Improving economic data from the world's two largest oil consumers and a drop in oil supplies at a key storage hub sent U.S. crude-oil futures higher Thursday.
Traders rallied behind oil after a drop in U.S. jobless claims, coupled with improving Chinese manufacturing activity, suggested that demand for oil and fuel products could be headed higher. New applications for unemployment benefits in the U.S. fell to 330,000 last week, the lowest since January 2008.
"The unemployment claims number really helped," said Peter Donovan, a broker at Vantage Trading in New York. And after a sharp price decline Wednesday, he said, "we were probably due for a little bit of a bounce back."
Light, sweet crude for March delivery settled 72 cents, or 0.8%, higher at $95.95 a barrel on the New York Mercantile Exchange.
The gains helped reverse a $1.01 drop Wednesday due to a cut in the capacity of the Seaway pipeline, which runs to Houston from a supply hub in Oklahoma. The reduced capacity raised concerns that oil supplies will build up in the middle of the U.S., far from refineries along the Gulf Coast. On Thursday, pipeline operators said the capacity cut was due to a major refinery that lowered demand due to maintenance and wasn't the result of problems with the pipeline.
"The market reaction was that the Seaway problem is going to be short lived," said Andy Lipow, president of Lipow Oil Associates.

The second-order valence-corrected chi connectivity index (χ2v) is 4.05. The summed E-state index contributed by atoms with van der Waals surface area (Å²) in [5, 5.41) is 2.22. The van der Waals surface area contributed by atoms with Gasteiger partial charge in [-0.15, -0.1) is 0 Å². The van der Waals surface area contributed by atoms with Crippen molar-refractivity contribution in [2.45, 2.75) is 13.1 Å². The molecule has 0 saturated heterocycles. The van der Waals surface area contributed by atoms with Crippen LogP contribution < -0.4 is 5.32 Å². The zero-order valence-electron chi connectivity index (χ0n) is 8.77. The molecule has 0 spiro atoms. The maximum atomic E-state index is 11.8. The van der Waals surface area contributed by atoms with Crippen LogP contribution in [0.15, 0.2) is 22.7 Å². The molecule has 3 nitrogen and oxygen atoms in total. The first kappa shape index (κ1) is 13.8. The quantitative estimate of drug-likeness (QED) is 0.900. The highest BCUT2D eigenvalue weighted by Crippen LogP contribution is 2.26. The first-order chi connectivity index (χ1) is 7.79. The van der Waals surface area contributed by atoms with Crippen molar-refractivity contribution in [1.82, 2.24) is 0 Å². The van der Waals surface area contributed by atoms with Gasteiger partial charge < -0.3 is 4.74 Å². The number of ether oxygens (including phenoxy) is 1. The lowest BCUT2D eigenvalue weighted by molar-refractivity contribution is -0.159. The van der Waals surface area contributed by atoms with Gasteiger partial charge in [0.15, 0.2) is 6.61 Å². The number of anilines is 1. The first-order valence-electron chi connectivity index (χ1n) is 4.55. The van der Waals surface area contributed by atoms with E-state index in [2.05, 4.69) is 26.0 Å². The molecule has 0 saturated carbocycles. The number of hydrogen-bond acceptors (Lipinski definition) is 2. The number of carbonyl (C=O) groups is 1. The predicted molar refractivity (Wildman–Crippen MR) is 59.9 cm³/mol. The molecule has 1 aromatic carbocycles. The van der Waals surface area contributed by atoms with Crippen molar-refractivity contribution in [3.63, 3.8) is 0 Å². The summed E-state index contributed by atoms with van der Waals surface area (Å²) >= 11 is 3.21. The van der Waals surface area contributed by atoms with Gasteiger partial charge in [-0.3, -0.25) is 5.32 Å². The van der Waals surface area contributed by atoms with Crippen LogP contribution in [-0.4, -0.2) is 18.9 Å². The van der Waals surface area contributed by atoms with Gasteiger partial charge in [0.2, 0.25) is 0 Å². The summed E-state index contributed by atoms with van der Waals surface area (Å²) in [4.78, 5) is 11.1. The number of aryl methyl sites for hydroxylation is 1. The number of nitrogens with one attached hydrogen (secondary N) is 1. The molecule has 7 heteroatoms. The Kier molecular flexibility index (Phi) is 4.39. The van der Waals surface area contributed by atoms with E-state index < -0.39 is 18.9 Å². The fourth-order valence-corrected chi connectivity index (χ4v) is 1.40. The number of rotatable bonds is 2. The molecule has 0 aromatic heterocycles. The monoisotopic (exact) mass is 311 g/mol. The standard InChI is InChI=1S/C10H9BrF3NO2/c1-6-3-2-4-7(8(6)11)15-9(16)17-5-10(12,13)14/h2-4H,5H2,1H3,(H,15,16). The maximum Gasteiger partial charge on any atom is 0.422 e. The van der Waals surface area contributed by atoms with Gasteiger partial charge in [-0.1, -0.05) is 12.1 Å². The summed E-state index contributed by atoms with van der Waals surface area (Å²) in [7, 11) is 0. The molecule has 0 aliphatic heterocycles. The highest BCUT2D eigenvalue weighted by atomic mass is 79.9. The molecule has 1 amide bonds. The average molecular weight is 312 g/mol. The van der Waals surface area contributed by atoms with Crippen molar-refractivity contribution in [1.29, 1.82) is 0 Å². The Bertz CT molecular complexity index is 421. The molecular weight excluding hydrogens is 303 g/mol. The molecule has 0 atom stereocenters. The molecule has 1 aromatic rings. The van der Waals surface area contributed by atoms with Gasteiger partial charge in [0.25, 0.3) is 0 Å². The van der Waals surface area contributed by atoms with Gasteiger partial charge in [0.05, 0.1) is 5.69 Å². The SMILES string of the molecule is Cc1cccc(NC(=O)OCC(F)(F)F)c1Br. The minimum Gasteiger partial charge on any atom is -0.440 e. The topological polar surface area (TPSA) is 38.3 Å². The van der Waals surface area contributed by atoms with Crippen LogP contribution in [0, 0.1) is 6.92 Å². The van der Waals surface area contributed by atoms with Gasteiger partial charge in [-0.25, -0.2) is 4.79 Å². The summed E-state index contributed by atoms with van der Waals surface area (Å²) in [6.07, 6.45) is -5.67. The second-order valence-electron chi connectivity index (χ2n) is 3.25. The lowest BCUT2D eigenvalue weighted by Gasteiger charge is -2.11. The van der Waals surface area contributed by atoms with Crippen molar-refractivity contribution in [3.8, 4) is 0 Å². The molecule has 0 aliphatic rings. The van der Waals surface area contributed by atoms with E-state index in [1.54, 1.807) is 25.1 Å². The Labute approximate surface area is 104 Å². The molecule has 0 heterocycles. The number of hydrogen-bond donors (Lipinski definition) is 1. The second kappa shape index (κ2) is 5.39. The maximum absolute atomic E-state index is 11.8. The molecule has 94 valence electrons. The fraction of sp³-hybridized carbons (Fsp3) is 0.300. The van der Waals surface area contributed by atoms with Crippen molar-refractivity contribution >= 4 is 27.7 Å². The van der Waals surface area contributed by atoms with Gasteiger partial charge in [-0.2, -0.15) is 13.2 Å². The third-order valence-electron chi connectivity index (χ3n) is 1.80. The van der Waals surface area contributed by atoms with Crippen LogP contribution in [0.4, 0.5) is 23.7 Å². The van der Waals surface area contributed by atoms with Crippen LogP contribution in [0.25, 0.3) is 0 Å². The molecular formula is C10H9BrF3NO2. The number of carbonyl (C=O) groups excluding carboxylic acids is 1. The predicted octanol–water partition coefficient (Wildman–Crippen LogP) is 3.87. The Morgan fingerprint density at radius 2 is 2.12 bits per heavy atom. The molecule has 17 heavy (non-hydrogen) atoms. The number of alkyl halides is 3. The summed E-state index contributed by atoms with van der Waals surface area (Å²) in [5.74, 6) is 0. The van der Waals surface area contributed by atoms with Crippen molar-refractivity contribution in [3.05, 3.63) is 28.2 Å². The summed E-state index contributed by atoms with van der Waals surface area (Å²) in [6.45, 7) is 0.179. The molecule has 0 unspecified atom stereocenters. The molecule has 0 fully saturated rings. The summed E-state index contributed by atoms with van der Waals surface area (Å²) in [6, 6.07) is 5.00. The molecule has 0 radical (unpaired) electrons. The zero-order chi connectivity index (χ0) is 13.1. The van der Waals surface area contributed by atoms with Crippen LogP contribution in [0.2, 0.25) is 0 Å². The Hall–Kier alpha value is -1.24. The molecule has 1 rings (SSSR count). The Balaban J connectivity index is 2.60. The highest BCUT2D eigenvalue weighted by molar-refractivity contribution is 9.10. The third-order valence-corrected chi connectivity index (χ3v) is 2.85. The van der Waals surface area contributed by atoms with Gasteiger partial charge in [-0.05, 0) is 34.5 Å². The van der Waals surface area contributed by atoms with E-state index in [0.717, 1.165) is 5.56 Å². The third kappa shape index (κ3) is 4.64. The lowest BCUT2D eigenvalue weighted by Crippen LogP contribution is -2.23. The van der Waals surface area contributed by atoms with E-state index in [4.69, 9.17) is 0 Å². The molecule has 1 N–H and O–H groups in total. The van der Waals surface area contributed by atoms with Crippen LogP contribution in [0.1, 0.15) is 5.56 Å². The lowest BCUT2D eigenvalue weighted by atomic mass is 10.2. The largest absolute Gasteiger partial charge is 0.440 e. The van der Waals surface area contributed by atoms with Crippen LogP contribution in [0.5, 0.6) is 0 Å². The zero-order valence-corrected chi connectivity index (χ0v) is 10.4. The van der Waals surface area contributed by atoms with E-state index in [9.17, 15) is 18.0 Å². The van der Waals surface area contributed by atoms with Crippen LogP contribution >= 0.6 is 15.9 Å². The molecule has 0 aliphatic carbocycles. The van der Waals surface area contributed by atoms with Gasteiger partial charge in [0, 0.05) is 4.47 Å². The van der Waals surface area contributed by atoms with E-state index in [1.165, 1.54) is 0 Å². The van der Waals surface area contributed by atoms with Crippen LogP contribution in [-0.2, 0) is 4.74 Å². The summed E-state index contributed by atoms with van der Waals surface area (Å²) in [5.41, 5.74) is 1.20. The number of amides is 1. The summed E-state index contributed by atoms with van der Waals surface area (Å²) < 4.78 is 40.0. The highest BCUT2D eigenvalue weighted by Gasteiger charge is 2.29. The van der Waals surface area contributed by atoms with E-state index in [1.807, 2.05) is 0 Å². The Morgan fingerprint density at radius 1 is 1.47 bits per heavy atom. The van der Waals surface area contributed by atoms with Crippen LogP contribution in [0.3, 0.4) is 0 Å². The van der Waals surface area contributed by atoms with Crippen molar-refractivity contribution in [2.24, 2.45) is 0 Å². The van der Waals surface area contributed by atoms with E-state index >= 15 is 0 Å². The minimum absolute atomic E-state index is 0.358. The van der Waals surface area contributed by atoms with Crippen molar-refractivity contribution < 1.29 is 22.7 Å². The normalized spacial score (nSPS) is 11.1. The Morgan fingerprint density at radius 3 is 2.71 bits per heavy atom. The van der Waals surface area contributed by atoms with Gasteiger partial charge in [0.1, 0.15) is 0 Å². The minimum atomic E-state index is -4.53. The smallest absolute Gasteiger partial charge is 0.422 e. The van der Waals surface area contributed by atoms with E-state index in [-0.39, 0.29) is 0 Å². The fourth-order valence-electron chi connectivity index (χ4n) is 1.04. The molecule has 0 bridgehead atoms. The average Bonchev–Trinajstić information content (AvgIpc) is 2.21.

Brent crude on the ICE futures exchange rose 48 cents to $113.28 a barrel.
The gains Thursday kept oil futures above $95 a barrel for the fifth-straight session. U.S. oil prices have gained 12% since mid-December on an improving economic outlook as well as hopes that expanded pipelines will relieve the U.S. supply bottleneck.
Oil futures were also boosted Thursday by a report from the U.S. Energy Information Administration that showed crude stockpiles at the Cushing, Okla., pipeline hub fell by 500,000 barrels last week after seven-straight weeks of gains.
Total stockpiles at the supply depot rose above 50 million barrels for the first time ever earlier this year.
Surging production from new shale-oil fields in North Dakota, Texas and other states has overwhelmed existing transportation infrastructure, keeping U.S. oil prices depressed compared to prices overseas as pipeline operators try to link up supplies with refineries along the coasts. Storage declines in Cushing, if they continue, would signal that the glut is easing.
Front-month February reformulated gasoline blendstock, or RBOB, settled 2.91 cents higher at $2.8629 a gallon. February heating oil settled 0.83 cent higher at $3.0864 a gallon.
Copyright (c) 2012 Dow Jones & Company, Inc.
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